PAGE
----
In reality, I think that the very theory of complementary colors is not absolute. In studying the paintings of artists whose knowledge of colors depends upon instinct and feeling, and on a constant analogy with their sensations, one could define certain laws of color and so broaden the limits of color theory as it is now defined.
What interests me most is neither still life nor landscape, but the human figure. It is that which best permits me to express my almost religious awe towards life.
What interests me most is neither still life nor landscape, but the human figure. It is that which best permits me to express my almost religious awe towards life. I do not insist upon all the details of the face, on setting them down one-by-one with anatomical exactitude. If I have an Italian model who at first appearance suggests nothing but a purely animal existence, I nevertheless discover his essential qualities, I penetrate amid the lines of the face those which suggest the deep gravity which persists in every human being. A work of art must carry within itself its complete significance and impose that upon the beholder even before he recognizes the subject matter. When I see the Giotto frescoes at Padua I do not trouble myself to recognize which scene of the life of Christ I have before me, but I immediately understand the sentiment which emerges from it, for it is in the lines, the composition, the color. The title will only serve to confirm my impression.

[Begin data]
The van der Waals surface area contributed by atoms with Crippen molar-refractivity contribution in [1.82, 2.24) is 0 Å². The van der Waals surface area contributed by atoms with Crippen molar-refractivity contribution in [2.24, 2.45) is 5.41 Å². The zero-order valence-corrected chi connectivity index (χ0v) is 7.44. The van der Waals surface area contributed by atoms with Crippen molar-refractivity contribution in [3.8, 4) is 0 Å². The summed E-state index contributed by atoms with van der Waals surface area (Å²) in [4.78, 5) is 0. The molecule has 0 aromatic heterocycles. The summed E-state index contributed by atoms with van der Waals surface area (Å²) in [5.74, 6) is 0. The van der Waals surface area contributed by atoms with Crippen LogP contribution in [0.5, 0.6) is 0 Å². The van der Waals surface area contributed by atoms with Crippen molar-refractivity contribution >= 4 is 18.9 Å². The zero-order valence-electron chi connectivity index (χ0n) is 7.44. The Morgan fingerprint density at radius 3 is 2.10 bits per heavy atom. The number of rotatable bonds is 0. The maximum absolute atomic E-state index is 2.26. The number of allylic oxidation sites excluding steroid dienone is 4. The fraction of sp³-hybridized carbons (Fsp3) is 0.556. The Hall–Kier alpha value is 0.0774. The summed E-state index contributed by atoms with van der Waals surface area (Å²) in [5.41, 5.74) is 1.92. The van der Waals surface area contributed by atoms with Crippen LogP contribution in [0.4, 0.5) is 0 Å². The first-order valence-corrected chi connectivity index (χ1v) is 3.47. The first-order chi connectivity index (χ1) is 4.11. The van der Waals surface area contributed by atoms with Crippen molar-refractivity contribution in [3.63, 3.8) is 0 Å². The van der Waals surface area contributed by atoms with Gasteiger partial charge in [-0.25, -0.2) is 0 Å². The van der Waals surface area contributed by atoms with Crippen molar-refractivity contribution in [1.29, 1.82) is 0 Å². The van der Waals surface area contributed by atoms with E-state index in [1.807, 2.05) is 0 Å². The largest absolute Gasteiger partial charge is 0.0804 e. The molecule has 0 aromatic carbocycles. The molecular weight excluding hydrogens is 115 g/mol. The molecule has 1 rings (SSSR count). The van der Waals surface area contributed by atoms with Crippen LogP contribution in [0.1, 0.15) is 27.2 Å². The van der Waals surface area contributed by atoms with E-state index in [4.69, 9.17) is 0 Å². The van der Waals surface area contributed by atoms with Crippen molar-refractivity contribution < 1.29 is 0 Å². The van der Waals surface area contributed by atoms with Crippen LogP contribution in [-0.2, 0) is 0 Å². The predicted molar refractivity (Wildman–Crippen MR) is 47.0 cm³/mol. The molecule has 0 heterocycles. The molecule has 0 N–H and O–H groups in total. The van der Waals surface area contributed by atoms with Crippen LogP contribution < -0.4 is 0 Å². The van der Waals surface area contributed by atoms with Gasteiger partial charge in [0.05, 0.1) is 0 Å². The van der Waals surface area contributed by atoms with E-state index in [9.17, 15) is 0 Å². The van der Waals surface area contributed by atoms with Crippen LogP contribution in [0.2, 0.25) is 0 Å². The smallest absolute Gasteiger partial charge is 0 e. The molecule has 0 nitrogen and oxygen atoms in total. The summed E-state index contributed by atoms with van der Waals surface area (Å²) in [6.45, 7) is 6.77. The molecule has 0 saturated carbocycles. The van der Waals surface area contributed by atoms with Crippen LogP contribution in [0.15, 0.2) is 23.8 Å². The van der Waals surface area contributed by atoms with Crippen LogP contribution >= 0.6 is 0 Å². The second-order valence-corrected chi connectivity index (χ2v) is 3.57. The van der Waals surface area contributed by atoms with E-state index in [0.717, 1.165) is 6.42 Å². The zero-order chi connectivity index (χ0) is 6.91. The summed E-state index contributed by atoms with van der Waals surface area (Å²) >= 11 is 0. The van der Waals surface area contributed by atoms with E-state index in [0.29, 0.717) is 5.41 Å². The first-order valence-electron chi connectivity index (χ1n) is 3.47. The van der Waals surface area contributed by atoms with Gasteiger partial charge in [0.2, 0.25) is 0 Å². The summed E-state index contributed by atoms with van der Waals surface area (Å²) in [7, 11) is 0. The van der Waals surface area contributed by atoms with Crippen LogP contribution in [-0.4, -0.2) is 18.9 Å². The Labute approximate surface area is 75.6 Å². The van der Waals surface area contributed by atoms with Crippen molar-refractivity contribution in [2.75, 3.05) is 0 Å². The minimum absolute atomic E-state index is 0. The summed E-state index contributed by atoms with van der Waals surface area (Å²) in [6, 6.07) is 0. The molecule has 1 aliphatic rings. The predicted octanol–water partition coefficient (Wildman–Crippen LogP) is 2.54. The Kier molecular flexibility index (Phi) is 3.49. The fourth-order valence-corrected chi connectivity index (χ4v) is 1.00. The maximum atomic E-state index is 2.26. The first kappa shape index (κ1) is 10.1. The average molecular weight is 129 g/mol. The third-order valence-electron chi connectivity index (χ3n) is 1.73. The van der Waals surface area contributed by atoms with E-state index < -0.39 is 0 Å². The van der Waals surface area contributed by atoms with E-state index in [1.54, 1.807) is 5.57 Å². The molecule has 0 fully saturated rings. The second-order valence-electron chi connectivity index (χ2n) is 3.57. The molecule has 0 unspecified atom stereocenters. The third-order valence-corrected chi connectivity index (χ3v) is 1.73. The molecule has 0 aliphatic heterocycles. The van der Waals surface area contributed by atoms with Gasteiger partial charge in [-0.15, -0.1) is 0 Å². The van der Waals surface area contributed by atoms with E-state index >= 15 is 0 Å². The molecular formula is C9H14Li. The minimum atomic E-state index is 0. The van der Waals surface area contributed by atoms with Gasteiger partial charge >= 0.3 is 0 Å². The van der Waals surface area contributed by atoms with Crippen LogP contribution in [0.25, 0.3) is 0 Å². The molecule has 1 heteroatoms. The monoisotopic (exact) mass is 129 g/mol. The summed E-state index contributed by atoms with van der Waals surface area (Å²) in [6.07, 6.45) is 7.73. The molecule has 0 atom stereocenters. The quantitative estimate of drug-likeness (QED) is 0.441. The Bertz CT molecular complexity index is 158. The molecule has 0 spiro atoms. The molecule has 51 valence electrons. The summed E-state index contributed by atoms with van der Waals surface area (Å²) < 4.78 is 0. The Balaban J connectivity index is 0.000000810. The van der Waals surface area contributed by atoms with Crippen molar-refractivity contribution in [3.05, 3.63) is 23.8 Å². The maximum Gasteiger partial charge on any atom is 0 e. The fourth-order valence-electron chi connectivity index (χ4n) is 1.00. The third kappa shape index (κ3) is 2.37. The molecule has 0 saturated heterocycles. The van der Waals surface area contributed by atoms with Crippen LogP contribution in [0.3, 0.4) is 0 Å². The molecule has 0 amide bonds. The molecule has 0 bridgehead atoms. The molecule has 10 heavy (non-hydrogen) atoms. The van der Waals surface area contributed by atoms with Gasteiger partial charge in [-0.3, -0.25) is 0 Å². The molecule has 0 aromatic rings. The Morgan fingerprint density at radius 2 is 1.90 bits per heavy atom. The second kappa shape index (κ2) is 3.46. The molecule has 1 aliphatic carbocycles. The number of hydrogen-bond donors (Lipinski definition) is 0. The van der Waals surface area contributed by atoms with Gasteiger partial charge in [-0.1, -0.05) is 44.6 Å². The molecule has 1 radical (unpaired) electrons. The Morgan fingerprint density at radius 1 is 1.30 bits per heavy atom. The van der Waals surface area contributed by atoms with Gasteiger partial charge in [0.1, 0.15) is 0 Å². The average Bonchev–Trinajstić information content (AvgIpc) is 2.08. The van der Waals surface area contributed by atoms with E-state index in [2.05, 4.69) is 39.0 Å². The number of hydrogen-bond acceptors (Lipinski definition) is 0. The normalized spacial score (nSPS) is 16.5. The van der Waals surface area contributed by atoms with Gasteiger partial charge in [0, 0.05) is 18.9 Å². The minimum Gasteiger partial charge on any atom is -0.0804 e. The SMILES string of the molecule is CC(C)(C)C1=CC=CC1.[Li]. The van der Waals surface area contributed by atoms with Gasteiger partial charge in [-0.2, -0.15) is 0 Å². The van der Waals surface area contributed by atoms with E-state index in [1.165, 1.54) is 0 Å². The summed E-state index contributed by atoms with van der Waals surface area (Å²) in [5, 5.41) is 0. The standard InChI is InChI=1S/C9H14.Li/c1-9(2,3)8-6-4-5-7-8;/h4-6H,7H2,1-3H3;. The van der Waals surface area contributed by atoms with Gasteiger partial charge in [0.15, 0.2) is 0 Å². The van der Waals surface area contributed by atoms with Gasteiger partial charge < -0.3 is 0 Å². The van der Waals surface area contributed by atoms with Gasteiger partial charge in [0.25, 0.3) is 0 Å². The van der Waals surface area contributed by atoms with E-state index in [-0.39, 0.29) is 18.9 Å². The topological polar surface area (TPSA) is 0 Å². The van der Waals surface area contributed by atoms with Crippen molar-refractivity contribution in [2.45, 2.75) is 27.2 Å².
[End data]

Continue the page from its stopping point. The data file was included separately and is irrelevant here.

What I dream of is an art of balance, of purity- and serenity, devoid of troubling or depressing subject-matter, an art which could be for every mental worker, for the businessman as well as the man of letters, for example, a soothing, calming influence on the mind, something like a good armchair which provides relaxation from physical fatigue.
Often a discussion arises as to the value of different processes, and their relationship to different temperaments. A distinction is made between painters who work directly from nature and those who work purely from imagination. Personally, I think neither of these methods must be preferred to the exclusion of the other. Both may be used in turn by the same individual, either because he needs contact with objects in order to receive sensations that will excite his creative faculty, or his sensations are already organized. In either case he will be able to arrive at that totality which constitutes a picture. In any event I think that one can judge the vitality and power of an artist who, after having received impressions directly from the spectacle of nature, is able to organize his sensations to continue his work in the same frame of mind on different days, and to develop these sensations; this power proves he is sufficiently master of himself to subject himself to discipline.